When we last took a look at the offerings presented by Speeze, we were testing out the Speeze EEA67B4 VultureSpin 3, although this scrawny cooler wasn't able to out perform its competition, it was affordable and a breeze to install. What we have to look at today is the Speeze EE475B13 CopperSnake III, which is designed for Pentium 4's and Celeron D processors. Will the CopperSnake be able to bring anything new to the Socket 478 arena?
|Heatsink Dimensions:||95.5 x 83.6 x 45 mm|
|Rated Speed:||2300 RPM +/-10%|
|Rated Power:||1.56 W|
|Noise Level:||19.0 dBA|
|Air Flow:||25.78 @ 2,300 RPM|
|Thermal Resistance:||0.34 °C/W|
|Application:||· Celeron ~ 2.8 GHz (FC-PGA2)|
· Celeron D ~ 2.8 GHz 345
· Pentium 4 ~ 3.6 GHz (Prescott)
· Pentium 4 ~ 3.4 GHz (Willamette / HT NW)
Like most of the products from Speeze, the CopperSnake III comes well packaged in a cardboard box and includes all of the necessary hardware for mounting the heatsink. The hardware includes two mounting clips for latching onto an existing Socket 478 retention frame, a syringe of thermal paste, an instruction sheet, and a Speeze case badge.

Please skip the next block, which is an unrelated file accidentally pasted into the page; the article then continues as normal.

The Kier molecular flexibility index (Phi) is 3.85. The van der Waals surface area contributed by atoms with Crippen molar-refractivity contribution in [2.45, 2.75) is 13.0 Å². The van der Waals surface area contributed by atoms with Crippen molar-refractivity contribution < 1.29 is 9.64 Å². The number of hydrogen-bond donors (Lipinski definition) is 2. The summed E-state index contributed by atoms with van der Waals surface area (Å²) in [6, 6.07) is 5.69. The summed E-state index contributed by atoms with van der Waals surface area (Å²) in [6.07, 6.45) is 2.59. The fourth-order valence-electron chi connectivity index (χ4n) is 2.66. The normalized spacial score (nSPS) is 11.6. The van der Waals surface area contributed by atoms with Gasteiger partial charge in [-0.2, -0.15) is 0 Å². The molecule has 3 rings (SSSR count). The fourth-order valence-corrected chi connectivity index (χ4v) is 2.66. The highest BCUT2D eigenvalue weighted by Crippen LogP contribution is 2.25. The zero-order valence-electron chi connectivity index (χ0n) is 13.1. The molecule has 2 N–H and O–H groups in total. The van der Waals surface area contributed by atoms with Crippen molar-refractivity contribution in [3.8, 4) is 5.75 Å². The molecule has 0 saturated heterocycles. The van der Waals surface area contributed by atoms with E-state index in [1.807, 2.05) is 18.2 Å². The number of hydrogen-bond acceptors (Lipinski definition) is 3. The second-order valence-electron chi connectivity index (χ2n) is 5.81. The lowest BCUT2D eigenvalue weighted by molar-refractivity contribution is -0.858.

Moving onto the actual cooler, we have the inverted spider-fan atop the heatsink. This fan happens to be the same exact fan found on the previously reviewed VultureSpin 3, which is able to push 25CFM @ 19.0 dBA. A nice feature about this fan is that the 3-pin power wire is sleeved in a white material for an added appearance bonus and protection against the wires from being lacerated by the 2300RPM fan. For results that are more desirable, any other 80mm fan with standard mounting holes can easily replace this fan. Upon a size comparison of the VultureSpin and CopperSnake, we found the CopperSnake to be substantially larger than the bantam EEA67B4. Tilting the unit on its side, we see 40 aluminum fins to assist in the thermal dissipation process. With stamped fin technology, all of these fins were neatly aligned with no inconsistencies between the fins. On the bottom of the unit, is the copper base with what appears to be tin-plated. Unfortunately, the finish on the base is nowhere close to the best we've seen, with more scratches than we're used to seeing on nice flat and reflective surfaces.